Plant based is all the rage right now. Restaurants have their vegetarian/vegan options popping up, there are plant based meal kits you can have delivered to your door, and even whole brands that focus on leaving out animal products. I bet you have all heard about vegetarianism at some point, but did you know there are so many different subsets of going vegetarian? Together we will explore the variations, benefits and things to be aware of if you plan to go more plant based. It can benefit you and the world around you and it doesn’t have to be an “all or nothing” approach.
There are various “levels” to incorporating vegetarianism into your lifestyle & diet.
Help reduce pollution since the meat industry has massive environmental effects
You will avoid toxic chemicals like carcinogens & heavy metals such as mercury, arsenic, and lead
You may save $$$, meat is about 10% of the typical American’s food spending
Preparation is Key
Any huge dietary change should be discussed with your doctor before implementing. I also highly recommend doing your research before you dive in. Keep in mind that pizza and Mt. Dew is technically vegetarian and Oreos are vegan. The vegetarian diet can lead to deficiencies if you are not doing it properly. Make sure to eat plenty of fruits and veggies! Some areas of concern include protein, calcium, iron, omega-3 fatty acids, and vitamin B12.
Protein: it is recommended to consume at least 0.45 grams of protein per pound of body weight each day. For example, if someone is 140 lbs., they would need at least 63 grams of protein (0.45 x 140). Some great plant sources include beans, lentils, chickpeas, almonds, peanut butter, tempeh, and tofu. You can get the protein and amino acids you need by varying your protein sources and eating a variety of foods.
Calcium:if you are consuming dairy products calcium is not likely to be an issue. In the vegan and ovo vegetarian diet, calcium levels may become low. Great sources of calcium include cabbage, broccoli, sesame seeds, tahini, fortified cereals and breads, almonds, rhubarb, edamame, and figs. Supplementation is an option as well (see your doctor first).
Iron: women are more at risk for low iron levels than men. All vegetarians and vegans may be at risk since red meat is the main source of iron in the American diet. Great sources include tofu, cashews, apricots, eggs (not vegan friendly), legumes, fortified cereal, and sunflower seeds. Combing iron rich foods with foods high in vitamin C (see above) can help enhance iron absorption and is highly recommended. Supplementation is an option as well (see doctor first).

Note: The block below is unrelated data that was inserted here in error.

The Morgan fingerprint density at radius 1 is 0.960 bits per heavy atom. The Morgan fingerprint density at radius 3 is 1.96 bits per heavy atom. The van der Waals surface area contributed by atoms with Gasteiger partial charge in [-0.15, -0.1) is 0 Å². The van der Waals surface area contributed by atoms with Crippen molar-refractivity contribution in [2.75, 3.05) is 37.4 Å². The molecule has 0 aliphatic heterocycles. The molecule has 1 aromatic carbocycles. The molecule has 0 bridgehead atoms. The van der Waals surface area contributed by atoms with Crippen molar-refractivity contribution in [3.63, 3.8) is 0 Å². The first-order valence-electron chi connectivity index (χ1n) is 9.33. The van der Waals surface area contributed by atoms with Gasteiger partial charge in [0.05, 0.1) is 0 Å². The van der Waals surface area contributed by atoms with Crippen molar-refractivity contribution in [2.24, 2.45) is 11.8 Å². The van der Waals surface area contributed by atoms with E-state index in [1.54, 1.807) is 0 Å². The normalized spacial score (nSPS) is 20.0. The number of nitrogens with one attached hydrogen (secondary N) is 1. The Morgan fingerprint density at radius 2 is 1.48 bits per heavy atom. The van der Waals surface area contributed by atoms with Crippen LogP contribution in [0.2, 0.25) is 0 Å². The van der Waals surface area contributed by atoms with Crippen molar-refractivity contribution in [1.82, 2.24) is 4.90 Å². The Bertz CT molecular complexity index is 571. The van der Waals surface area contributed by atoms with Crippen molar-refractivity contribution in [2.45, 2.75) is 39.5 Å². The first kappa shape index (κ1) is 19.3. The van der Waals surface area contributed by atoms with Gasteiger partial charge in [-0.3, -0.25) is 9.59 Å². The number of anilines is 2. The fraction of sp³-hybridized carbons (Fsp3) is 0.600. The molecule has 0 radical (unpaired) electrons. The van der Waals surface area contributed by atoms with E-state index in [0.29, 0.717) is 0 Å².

Omega-3 fatty acids: eggs and fish are the main sources of this nutrient. Algae supplements, flaxseed, DHA fortified bars, and DHA fortified milk/milk alternatives can be good sources.
Vitamin B12: This is only found in animal products. Thankfully if you are eating dairy and eggs, your levels should be of no concern. Some foods are fortified with B12 and there are supplementation options you can discuss with a doctor.
Even doing Meatless Monday can make a difference for your health and the environment. You do not have to go 100% vegetarian; there are flexible options. I think we all could benefit from eating more fruits and veggies.
Eating meatless is easy and affordable at CHOP5 Salad Kitchen! You can go with a chef-inspired menu option or create your own using fresh ingredients recommended above like cabbage, spinach, tofu, sunflower seeds, broccoli, and whatever else your heart desires. There are even vegan options like the Asian Chop and Chipotle Sweet Potato Bowl. Some yummy vegan dressings include our pear thyme vinaigrette, jalapeño lime vinaigrette, lemon cilantro vinaigrette, spicy Thai dressing, sesame ginger, and oil & vinegar.
Come see us today and give the veg head life a spin! Send me your favorite vegan meals or salad combos at abbyp@Chop5.com.
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